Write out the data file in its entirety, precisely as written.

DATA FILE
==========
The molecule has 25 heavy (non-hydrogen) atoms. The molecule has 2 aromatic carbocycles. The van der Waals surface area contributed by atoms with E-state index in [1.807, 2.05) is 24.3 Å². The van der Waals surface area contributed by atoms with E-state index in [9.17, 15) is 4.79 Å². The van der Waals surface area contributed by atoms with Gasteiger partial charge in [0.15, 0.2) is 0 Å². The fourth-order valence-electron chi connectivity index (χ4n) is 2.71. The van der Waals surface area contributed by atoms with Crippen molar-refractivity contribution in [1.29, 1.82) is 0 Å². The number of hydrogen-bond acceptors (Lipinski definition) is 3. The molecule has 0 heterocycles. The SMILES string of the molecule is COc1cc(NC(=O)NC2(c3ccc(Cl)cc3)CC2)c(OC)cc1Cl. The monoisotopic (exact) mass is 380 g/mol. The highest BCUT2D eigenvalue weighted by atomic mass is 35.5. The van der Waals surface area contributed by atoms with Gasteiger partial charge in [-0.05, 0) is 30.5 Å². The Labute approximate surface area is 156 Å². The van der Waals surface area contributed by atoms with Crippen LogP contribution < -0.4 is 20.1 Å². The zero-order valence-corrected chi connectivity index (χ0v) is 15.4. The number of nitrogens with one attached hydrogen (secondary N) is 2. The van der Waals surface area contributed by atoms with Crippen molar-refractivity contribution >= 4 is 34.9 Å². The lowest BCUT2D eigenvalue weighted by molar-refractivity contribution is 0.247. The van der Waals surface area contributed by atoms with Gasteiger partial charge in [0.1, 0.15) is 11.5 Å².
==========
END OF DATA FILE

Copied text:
The molecule has 25 heavy (non-hydrogen) atoms. The molecule has 2 aromatic carbocycles. The van der Waals surface area contributed by atoms with E-state index in [1.807, 2.05) is 24.3 Å². The van der Waals surface area contributed by atoms with E-state index in [9.17, 15) is 4.79 Å². The van der Waals surface area contributed by atoms with Gasteiger partial charge in [0.15, 0.2) is 0 Å². The fourth-order valence-electron chi connectivity index (χ4n) is 2.71. The van der Waals surface area contributed by atoms with Crippen molar-refractivity contribution in [1.29, 1.82) is 0 Å². The number of hydrogen-bond acceptors (Lipinski definition) is 3. The molecule has 0 heterocycles. The SMILES string of the molecule is COc1cc(NC(=O)NC2(c3ccc(Cl)cc3)CC2)c(OC)cc1Cl. The monoisotopic (exact) mass is 380 g/mol. The highest BCUT2D eigenvalue weighted by atomic mass is 35.5. The van der Waals surface area contributed by atoms with Gasteiger partial charge in [-0.05, 0) is 30.5 Å². The Labute approximate surface area is 156 Å². The van der Waals surface area contributed by atoms with Crippen LogP contribution < -0.4 is 20.1 Å². The zero-order valence-corrected chi connectivity index (χ0v) is 15.4. The number of nitrogens with one attached hydrogen (secondary N) is 2. The van der Waals surface area contributed by atoms with Crippen molar-refractivity contribution >= 4 is 34.9 Å². The lowest BCUT2D eigenvalue weighted by molar-refractivity contribution is 0.247. The van der Waals surface area contributed by atoms with Gasteiger partial charge in [0.1, 0.15) is 11.5 Å².